Wednesday, October 13, 2010

The Ascent of Money by Niall Ferguson

Niall Ferguson makes a strong, compelling case for the development of money and banking as a catalyst for the advancement of civilization. Yet while some critics praised his clear, comprehensible writing, punctuated with anecdotes and historical details, others were nonplussed by his explanations and narrative detours. Several critics also bemoaned the book's choppy and uneven structure—an echo of the episodic, six-part television series it was meant to accompany.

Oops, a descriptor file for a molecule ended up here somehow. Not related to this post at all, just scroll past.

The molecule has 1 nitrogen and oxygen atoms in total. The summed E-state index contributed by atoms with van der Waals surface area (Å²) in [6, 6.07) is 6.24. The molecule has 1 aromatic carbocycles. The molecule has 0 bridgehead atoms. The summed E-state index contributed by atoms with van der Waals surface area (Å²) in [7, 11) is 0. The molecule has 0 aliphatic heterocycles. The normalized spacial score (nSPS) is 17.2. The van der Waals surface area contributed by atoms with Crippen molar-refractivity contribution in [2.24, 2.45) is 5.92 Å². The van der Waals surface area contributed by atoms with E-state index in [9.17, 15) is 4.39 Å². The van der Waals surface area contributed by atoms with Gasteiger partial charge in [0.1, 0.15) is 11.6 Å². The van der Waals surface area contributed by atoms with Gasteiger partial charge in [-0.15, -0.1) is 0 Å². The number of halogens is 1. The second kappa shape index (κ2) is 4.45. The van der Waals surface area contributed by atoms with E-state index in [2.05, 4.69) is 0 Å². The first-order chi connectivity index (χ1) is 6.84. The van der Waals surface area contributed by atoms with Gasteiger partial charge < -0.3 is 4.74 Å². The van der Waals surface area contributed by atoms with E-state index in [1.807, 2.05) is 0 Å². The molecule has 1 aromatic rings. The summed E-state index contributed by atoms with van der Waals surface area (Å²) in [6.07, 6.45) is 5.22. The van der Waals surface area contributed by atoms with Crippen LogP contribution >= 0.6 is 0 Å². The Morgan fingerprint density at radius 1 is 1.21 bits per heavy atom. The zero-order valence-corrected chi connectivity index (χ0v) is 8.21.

Review by Jennifer Stubbs: The Ascent of Money presents the intriguing history of how each generation created more wealth than our great-grandparents had. Ferguson explores how Venetian merchants relied on religious differences to become the powerhouses of the Renaissance. He then walks through the Mississippi Company’s economic crash in 18th century France, modern Edinburgh’s loan sharks, and how women around the world have gone from “credit risks” (50 years ago) to the foundation of micro-credit. This book also presents chapters explaining the origins and faults of the sub-prime mortgage idea, conglomerate megabanks, and USA’s economic relationship with China. There was only one equation in the whole book, near the end. You don’t have to understand the math, because Ferguson explains the process and implications for the lay reader.